Wednesday, February 22, 2017

Not Winter...Nor Spring

It's that time of year again here in northern New England when there seems to be some indecision as to whether winter is indeed over. Yes, spring is officially only a little more than three weeks away, but we've been known to get some pretty wintry weather at this time of year. It's like Old Man Winter is puffing himself up like the robins I see in the trees outside my window and saying something like "I'm not finished with you yet!" And then, at first light, there are the birds singing as they haven't since last summer, which indicates that we're much closer to the start of spring than to that of winter.

Birds know things we don't about air pressure and sunlight and live their short lives by laws we only find fascinating in the reading of. Although species like the American robin often doesn't migrate very far and the Northern Cardinal never leaves, neither sings until spring, leaving no doubt that the season has indeed arrived.

After the spate of snowstorms we have here recently, this sunshine and higher temperature are both welcome. Snowbanks shrink daily, the sun casts shadows that stick around a bit longer, and even the sky seems bluer between what few clouds there are. There's a smell in the air, too, that is absent during the winter's bleakest moments, the aroma of the earth reawakening and moving back to her vanity where all manner of scents are to be found...that of the thawing soil and the sweet aroma of the burgeoning grass...the intoxicating headiness of the first flowers and the fresh smell of rain washing what's left of winter away.

While winter's not quite done with us yet, I still love this time of year. We can give ourselves permission to hope now, for it no longer takes as long to count out what time is left before the first leaves appear on the trees and the geese head north again.

"Poor, dear, silly Spring," the poet Wallace Stevens wrote..."preparing her annual surprise!" How accurate an assessment that is! For no matter how sure we are that she's coming, no matter how often we greet her or how many winters we've lived through, what she brings is indeed always a surprise and always, always, a lovely one!



Saturday, February 11, 2017

Night Light

As a child, I always assumed that night time meant the complete absence of light. Of course, that was when my youthful imagination came into play based on the many Saturday morning cartoons I watched that always depicted "night" as a solid black screen, often with just two big cartoon character eyes glowing in the middle of it. Since then, I've lived in many different places where the night is hardly ever completely dark, due mainly to the glow from street lights and the porch lights that some people leave on all the time.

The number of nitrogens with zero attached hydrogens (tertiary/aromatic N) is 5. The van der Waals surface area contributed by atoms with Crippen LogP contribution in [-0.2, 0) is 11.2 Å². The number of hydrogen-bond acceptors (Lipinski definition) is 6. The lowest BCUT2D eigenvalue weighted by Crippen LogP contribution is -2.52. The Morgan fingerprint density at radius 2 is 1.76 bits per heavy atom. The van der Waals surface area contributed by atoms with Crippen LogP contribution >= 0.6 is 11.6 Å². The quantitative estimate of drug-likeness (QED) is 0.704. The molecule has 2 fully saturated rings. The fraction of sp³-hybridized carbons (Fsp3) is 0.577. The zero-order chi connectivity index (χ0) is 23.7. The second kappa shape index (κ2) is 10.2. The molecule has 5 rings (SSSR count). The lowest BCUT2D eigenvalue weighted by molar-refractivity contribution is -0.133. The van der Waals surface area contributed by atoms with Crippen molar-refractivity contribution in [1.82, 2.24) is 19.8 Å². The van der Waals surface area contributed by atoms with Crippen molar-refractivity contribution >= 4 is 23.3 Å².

My first exposure to total night darkness came when I moved to the woods of Lyman, Maine in 1999. There, I experienced as complete a blackness as is possible, which was hard to get used to at first. But it didn't take me long to come to appreciate it as a comforting shroud that descended on my world at the end of the day. The sounds that came from those woods at night also made for an interesting study in the habits of nocturnal animals, and to which I thrilled each night as I turned off my lights.

In time, though, I realized that, no matter where we are, no night is ever completely devoid of some shred of light, and that is best illustrated when the moon is full or in winter during a snow event. I can still remember how the light from a full moon pierced through the tops of the trees to depict their trunks as long shadows on the pale beige ground. As the moon moved in the sky, the shapes changed accordingly until dissipating at the sun's first touch. If clouds moved in to block the moon's light, the night was still brighter than on nights when the moon had completely waned, bathed in an eerie muted glow that cast everything around me into misty unidentifiable shapes.

After a winter storm, however, moon or no moon, I learned there is always some residual light lingering in the atmosphere, and it is this that the snow appropriates as its own, bouncing off snowbanks, rooftops, from tree branches and reflected on every single falling flake. Snowy nights in the woods are far from dark, and I often went out to experience this along with the softened silence and whispers of flakes falling on dried leaves.

There was a full moon last night, and once again, my bedroom was bright and the shadows of trees outside my window sharp and long. In spots, the snow was shiny like a new nickel, and in others, its accumulated mass sparkled like piles of gems, free for the taking.

And once again, I joyfully partook and sent the moon my silent "thanks..."